The Word: Working While Traveling – Convention Prep Advice, Tips, Item Reminders, and First Timer Help

I’m sure many of you have traveled because you’ve published a book. You must do signings, conventions, and appearances to help push your products to audiences and hopefully gain some new readers at the same time. I have done events in the past, probably more, but the biggest worry I had was how to prepare. What should I have with me? What would I need? How can I make sure I’m as ready as possible.The questions can mount quickly, especially for a someone doing their first event. Here are some tips to help you accomplish an event prep.

Plan Ahead

Before packing I highly recommend making an inventory list of everything that you can mark off as you’re packing. A single convention can take months to prepare for. Buying copies of your book, merch, and everything you’ll need to simply take with you.

Also before you start packing I recommend checking out the hotel’s website. See what they offer you, look closely at the rooms’ pictures on the website to get a good feel for what you may need. I brought my own coffee after finding out the coffee wasn’t very good or strong once.

Know your event’s schedule, what you will have to pay out of pocket for (like parking), and addresses to put into your GPS device.

Be Santa Clause

  • Make a itemized list of everything you’ll be taking, every item of clothing to every tiny piece of merch. You’ll be checking it twice if not three times.


  • There’s a saying that the more totes, the bigger the truck, or if there’s a trailer behind a vehicle the bigger the vendor. From what I’ve witness it’s true. The more you have to pack the more you’ll use to haul the luggage and bins around.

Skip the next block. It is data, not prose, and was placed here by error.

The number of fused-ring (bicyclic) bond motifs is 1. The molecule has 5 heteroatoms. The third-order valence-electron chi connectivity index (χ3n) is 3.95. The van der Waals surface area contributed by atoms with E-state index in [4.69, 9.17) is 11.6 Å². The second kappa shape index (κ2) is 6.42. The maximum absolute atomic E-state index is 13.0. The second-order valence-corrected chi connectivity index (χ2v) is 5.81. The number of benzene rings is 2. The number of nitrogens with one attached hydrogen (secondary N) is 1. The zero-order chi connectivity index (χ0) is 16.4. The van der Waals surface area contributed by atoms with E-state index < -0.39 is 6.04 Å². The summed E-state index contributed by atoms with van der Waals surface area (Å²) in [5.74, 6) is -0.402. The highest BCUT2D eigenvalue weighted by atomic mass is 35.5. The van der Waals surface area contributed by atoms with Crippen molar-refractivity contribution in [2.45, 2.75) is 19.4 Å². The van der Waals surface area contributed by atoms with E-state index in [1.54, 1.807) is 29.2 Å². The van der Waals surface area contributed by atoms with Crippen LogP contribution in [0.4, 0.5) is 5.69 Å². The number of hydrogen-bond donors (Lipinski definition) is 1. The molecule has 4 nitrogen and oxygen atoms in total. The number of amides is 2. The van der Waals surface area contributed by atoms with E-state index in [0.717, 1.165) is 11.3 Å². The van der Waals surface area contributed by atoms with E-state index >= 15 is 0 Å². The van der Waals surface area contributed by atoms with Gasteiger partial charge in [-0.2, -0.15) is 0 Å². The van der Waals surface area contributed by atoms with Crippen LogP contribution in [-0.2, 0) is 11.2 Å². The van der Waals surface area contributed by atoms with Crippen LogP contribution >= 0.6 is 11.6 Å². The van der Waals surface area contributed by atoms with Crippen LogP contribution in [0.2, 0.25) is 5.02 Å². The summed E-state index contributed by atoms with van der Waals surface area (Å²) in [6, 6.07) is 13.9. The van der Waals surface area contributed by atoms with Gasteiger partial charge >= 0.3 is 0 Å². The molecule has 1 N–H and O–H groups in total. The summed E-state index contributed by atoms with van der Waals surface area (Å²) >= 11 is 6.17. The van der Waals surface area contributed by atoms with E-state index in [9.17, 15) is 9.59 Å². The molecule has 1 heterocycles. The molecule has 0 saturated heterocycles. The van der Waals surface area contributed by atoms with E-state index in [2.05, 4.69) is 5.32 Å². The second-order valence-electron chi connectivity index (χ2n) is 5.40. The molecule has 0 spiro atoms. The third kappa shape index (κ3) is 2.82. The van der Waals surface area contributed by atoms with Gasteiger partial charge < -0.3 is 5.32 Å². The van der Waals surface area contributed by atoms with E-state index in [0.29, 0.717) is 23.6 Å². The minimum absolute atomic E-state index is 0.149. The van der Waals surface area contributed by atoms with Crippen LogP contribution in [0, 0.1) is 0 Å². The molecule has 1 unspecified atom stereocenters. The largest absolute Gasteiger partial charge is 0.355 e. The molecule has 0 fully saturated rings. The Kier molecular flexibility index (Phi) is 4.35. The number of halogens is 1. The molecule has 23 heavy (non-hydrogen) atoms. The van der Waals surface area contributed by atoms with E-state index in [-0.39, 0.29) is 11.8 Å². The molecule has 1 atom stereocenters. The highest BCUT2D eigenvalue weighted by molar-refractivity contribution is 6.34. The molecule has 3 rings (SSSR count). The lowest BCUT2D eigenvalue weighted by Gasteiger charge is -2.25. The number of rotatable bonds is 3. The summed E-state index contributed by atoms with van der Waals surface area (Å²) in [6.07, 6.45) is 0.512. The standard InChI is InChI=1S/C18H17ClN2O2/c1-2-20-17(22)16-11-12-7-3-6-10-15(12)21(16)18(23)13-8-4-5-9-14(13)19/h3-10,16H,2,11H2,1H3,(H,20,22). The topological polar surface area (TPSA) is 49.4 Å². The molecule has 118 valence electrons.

Recommended Items to Pack/Don’t Forget

  • Three outfits per day. Some may call this much, but you never know what could happen. Hate to be the person walking around with the breakfast spill on your shirt all day. You’ll need one for event and if you feel like you need to change before dinner it’s best to have something different. Vendors sometimes have dinner together after a day of convention work.
  • Big bins are your best friend.
  • If you’re going to a convention or signing event in another state, the best advice I ever was given was to take no less than 50 of the first in a series with 25 or 30 copies of the rest of the books in the series. 50 copies of every other book you plan on taking with you. You may not sell everything or anything, but the best plan is plan to have more than you need just in case.
  • Take a laptop, its cords, its charger, and anything you need to have that laptop function. Whether its to play a book trailer on it, for someone to shop online for a book you may not have, or for you to use a laptop is key.
  • Bring a power strip. Sometimes you’re only given an outlet near your table, a power strip is the best thing to maximize its usages. Do remember not all places will provide power for your space, but if they do this is a must have.
  • Make sure you have a folding table. Some places will provide a table for you, but most of the time no. Make sure you take your table as a back-up.
  • Remember your ‘swag’ or your merch. Either to sell or to give out.